The high school drama is a staple of modern American television and movies, but the genre’s audience understands that its stories cannot be taken literally. To do so would invite troubling, dangerous thoughts. And so, the high school drama exists in two superimposed states. The surface level tells stories about teenagers barely into puberty navigating the trials and tribulations of adolescence. But the high school drama as a genre demands its audience look beyond the surface. It uses attractive actors of college age or older and asks the viewer to lust after them as they move through stories more appropriate to adults and reach levels of romantic ecstasy and agony that are on the surface absurd. Anyone who has had to look up the age of an actor on one of these shows to determine how guilty to feel about the sexualization of high schoolers recognizes that tension. Viewers understand, however, that the high school drama isn’t really an exercise in training potential pedophiles. Instead, we are supposed to look past the surface level to a mythic representation of archetypical ideals.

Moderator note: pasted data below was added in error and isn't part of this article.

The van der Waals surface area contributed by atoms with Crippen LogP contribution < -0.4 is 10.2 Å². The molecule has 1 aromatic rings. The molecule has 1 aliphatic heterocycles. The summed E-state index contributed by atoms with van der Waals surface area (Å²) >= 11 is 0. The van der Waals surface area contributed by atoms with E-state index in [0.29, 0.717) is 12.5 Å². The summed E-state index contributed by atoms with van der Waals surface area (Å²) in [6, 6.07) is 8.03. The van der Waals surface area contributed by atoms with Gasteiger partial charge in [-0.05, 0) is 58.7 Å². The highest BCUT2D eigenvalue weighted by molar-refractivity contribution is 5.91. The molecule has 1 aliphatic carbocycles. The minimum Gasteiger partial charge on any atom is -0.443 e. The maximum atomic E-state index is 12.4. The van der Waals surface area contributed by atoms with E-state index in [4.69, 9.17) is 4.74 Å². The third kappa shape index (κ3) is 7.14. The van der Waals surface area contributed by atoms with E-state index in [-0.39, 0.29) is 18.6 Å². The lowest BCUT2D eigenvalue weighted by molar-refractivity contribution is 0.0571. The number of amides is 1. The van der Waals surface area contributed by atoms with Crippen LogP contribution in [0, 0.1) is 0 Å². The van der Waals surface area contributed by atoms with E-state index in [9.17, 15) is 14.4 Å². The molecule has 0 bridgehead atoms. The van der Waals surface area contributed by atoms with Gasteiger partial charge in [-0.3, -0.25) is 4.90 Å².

I am an author and researcher focusing on pop culture, science, and history. Bylines: New Republic, Slate, etc. There's more about me in the About Jason tab.